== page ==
Fortunately, Columbo is an officer free from prejudice. He steps in and ensures the situation doesn’t get out of hand just as we see the first indications that tensions are starting to rise. This was a telling scene back in 1974. It remains wholly relevant today.


97. Don’t be so Cincinnati – The Most Crucial Game

When the bashful Lieutenant pays a visit to the apartment of high-class call girl Eve Babcock, you’d better believe there are going to be a few smiles. And so it proves throughout a rib-tickling few minutes of screen time.

Columbo drops by just as Ms Babcock is expecting a ‘gentleman caller’. She welcomes him with well-rehearsed lines, noting his immediate discomfort and telling him not to be ‘so Cincinnati’. As she attempts to bustle him out to a dinner appointment and Columbo indicates he hadn’t planned on dinner, her face is a picture!

Before he gets round to questioning her, Ms Babcock’s actual date arrives – a stockbroker called ‘Smitty’, who’s looking for some real action. As soon as Columbo introduces himself as being from the LAPD, Smitty’s out of there in a heartbeat! It’s a really funny scene and a reminder of how well Falk plays comedy. And, of course, Queen of Comedy Valerie Harper’s presence boosts our enjoyment no end.


96. Cat fight at the catwalk – Lovely but Lethal

The episode’s delicious early encounter between catty beauty industry rivals David Lang and Viveca Scott at the fashion show is terrific entertainment. It’s exposition heavy, but in a good way as the audience is succinctly and plausibly introduced to the troubles facing Viveca’s company through Lang’s snide comments at her expense.

Viveca gives as good as she gets and the foundations are laid for a mouth-watering battle between the two which, sadly, never entirely eventuates. Still, the presence of Vincent Price combined with the outrageous, opulent fashions of the early 1970s – including Viveca’s unbelievable fashion turban – provides a hugely enjoyable scene that holds the promise of untold delights to come.


95. Wrecking the take – Fade in to Murder

You’d think that a man who has spent so much of his career investigating showbiz crimes would be a bit more careful when wandering about a TV set. You’d be wrong.

Columbo somehow ends up behind the scenery on the set of Lieutenant Lucerne as Ward Fowler’s fictional detective is investigating a crime of his own – ruining the take in the process. As well as the humour derived from Columbo’s bumbling, William Shatner’s typically hammy posturing as the cane-wielding, fedora-wearing Lucerne are guaranteed to raise a smile.

This scene does a fine job in exemplifying the fun and games that lie ahead as TV’s greatest fictional detective enlists the help of TV’s greatest fictional fictional detective in his most self-referential adventure to date.


94. Addled on the doorstep – An Exercise in Fatality

What could have been a meaningless moment achieved iconic status when Milo Janus’s stunning lover Jessica Conroy opened the door to Columbo while wearing just a tiny, cherry-print bikini.

Echoing the likely reaction of a high proportion of viewers, the addled Lieutenant loses his chain of thought completely and burbles away on the doorstep while a smiling Jessica gently prods fun at his momentary lapse.

It may not be one of the most important Columbo moments but it’s a whole lot of fun and goes a long way to explaining why Gretchen Corbett maintains a special place in the heart of millions of fans to this day.


93. RV having fun yet? The Conspirators

For all the frivolity and fun shared between Joe Devlin and Columbo in The Conspirators, one of the episode’s most truly entertaining moments comes courtesy of magnetic bit-part player, Chuck Jensen – the silver-tongued RV salesman perfectly captured by LQ Jones.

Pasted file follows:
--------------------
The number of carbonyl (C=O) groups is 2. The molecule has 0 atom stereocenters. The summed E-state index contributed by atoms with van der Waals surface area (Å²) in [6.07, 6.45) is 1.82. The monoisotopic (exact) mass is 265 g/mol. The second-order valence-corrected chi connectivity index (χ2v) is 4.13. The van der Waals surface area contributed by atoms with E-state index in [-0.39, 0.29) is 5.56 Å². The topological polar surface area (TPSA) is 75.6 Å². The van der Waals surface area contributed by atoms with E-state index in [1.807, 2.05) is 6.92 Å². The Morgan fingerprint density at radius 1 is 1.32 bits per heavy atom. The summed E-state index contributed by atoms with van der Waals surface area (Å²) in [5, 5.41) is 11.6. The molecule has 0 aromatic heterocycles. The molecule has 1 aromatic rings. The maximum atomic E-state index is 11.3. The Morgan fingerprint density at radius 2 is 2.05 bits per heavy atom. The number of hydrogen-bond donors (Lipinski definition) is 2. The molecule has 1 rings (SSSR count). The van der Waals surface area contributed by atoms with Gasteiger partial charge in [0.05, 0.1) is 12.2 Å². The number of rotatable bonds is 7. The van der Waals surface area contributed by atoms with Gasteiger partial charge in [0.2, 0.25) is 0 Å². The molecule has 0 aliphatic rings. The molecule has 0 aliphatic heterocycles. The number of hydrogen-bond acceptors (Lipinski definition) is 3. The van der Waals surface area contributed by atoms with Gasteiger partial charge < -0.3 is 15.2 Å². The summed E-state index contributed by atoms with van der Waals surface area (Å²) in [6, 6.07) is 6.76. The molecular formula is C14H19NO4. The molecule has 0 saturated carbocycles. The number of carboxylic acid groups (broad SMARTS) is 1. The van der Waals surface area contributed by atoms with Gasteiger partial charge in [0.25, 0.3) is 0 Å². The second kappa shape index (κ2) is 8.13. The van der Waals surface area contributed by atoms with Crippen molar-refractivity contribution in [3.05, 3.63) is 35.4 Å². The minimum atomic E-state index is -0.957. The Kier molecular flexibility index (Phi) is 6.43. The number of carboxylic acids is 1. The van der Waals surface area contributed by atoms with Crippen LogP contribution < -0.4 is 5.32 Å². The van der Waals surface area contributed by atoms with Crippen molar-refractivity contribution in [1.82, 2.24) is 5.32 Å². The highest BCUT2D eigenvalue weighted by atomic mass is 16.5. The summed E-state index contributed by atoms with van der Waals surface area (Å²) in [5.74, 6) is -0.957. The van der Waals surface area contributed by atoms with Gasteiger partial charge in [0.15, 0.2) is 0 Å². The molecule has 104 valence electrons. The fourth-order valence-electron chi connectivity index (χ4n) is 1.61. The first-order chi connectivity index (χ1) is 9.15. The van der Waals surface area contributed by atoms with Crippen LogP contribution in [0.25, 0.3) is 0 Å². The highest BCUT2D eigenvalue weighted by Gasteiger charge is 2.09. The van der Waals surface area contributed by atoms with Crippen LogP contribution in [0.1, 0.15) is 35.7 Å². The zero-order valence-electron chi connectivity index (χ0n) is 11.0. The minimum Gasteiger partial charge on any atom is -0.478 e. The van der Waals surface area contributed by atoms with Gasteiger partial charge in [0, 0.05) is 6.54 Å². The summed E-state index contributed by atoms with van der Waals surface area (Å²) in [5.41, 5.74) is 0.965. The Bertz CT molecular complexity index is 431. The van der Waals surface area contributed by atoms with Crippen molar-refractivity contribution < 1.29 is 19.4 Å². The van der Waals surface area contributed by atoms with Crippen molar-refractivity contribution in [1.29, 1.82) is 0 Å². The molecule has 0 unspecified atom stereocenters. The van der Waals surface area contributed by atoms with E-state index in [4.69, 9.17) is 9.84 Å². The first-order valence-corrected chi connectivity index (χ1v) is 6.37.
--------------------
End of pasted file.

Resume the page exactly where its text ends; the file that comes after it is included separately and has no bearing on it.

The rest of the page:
Jensen is the actual arms supplier for whom victim Vincent Pauley was acting as go-between, and the scene when he tracks Devlin down to complete the deal is pure gold. As Jensen gleefully reveals hundreds of machine guns stowed in the RV’s cupboards, drawers, oven and microwave, being wicked never seemed such fun. And in an episode packed with unconvincing Irish caricatures, this mesmerising southerner feels both authentic and intriguing.

Columbo as a show has always done secondary characters well and Jensen is a wonderful example. Here’s a guy with less than 5 minutes’ screen time in the whole episode who practically steals the show. I would’ve watched a Chuck Jensen spin-off with no qualms at all.


92. Tommy sees the light – Swan Song

Was ever a killer caught as red-handed as Tommy Brown? Only Investigator Brimmer (Death Lends a Hand) and Elliott Markham (Blueprint for Murder) give the biblical crooner a run for his money after he’s quite literally caught in the headlights with his arms full of incriminating parachute silk.

Columbo has figured out that Tommy will be compelled to return to the mountainside to retrieve the hidden parachute that the detective wouldn’t otherwise have a cat-in-hell’s chance of uncovering. It’s the decisive proof he needs to dispel Tommy’s claim that he was thrown clear of the plane crash in what appeared to have been an Act of God.

The beauty of the scene lies in Columbo’s tender treatment of Tommy, the detective claiming that “any man who can sing like that can’t be all bad.” For his part, Tommy reveals he’s glad it’s all over in a clear indication that he’s finally seen the light, both figuratively and literally.

Although reminiscent of the admittedly superior closing exchange between Columbo and Adrian Carsini in Any Old Port in a Storm, this is still a dramatic and poignant way to round out one of Columbo’s most popular cases.


91. Jim’s sense of foreboding – Murder by the Book

During the drive to Ken’s lakeside cabin, Jim references a sense of deja vu, feeling that he’s been in this situation before. This clever, subtle moment passes a lot of viewers by but it superbly foreshadows the means of Ken’s ultimate downfall.

Jim’s feeling of familiarity with this moment is because it’s an old idea of Ken’s for a mystery that the duo never expanded upon in their Mrs Melville stories. Jim wrote everything down, including this little snippet years earlier – much to Ken’s surprise and irritation when Columbo tracks down the incriminating jotting and uses it to seal Ken’s fate at episode’s end. Throw in a slice of Billy Goldenberg’s sinister score, and you have a moment to treasure.